PRAGUE, CZECH REPUBLIC -- At celebrations marking this month's 60th anniversary of RFE's first broadcasts to communist Czechoslovakia, key personalities from Czech and Slovak politics and culture praised RFE's role in toppling communism in Central and Eastern Europe.
"RFE tore down the information barrier erected by the communist regime," said Czech Prime Minister Petr Necas. "The truth and RFE will always stay in our consciousness."
Slovak Prime Minister Iveta Radicova recalled that RFE's broadcasts "brought a small island of freedom to people's homes.” She added that RFE's journalistic professionalism would still be of value in post-Communist Europe today, as corruption issues threaten democracy in the region. RFE ended its Czech broadcasts in 2002 and the Slovak broadcasts in 2004.
RFE tore down the information barrier erected by the communist regime.
-- Czech Prime Minister Petr Necas
Necas and Radicova spoke at a conference last week examining the legacy of RFE's broadcasts in the Czech Republic and Slovakia, part of a series of events hosted by Czech Public Radio
in cooperation with RFE, Charles University, and the Czech Senate.
"It was with great satisfaction that we could welcome RFE in Prague after the fall of the Iron Curtain and thus start to repay our debt for its credible work," said former Czech President Vaclav Havel in a statement. "I hope that RFE continues to pursue its mission in today's postmodern and politically unstable world: defense of human rights, civic rights and human dignity." RFE has been based in Prague since 1995, when it moved its headquarters there from Munich, Germany.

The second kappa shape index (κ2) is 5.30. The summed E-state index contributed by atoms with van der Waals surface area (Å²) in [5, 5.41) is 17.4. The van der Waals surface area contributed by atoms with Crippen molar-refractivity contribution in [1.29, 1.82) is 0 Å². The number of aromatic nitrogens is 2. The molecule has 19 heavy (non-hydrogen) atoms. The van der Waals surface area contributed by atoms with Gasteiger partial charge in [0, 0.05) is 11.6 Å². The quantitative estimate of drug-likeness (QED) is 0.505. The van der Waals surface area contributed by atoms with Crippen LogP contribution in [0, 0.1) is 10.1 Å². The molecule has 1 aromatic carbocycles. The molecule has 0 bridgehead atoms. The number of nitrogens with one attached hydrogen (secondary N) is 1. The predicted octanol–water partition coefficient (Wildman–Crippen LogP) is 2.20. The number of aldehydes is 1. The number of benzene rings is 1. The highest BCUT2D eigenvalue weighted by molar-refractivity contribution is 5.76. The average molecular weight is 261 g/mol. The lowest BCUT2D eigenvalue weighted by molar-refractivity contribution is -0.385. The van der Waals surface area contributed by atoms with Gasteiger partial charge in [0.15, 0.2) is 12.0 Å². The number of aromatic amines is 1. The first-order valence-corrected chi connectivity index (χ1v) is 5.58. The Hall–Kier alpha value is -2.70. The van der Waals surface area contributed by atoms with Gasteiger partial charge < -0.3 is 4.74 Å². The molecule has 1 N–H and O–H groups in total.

U.S. Ambassador to Prague Norman Eisen thanked RFE's Czech hosts for their continued hospitality: "We owe a great debt of gratitude to the Czech people for their steadfast support of RFE's critical mission."
Today, 60 years after its inception, RFE reaches nearly 20 million people in 28 languages and 21 countries, including Russia, Belarus, Iran, Iraq, Afghanistan and Pakistan. Says RFE's Vice President John O'Sullivan: "We remain a lifeline for people living under authoritarian rule, or in war zones, or threatened by terrorism, who seek reliable news and a full range of opinion on disputed questions. Our task is, sadly, far from over."
For expanded coverage of these events, please visit RFE’s anniversary website
or the dedicated website of Czech Public Radio
RFE is a private and independent international news organization whose programs -- radio, Internet, and television -- reach influential audiences in 21 countries, including Russia, Iran, Iraq, Afghanistan, Pakistan, and the republics of Central Asia. It is funded by the U.S. Congress through the Broadcasting Board of Governors (BBG).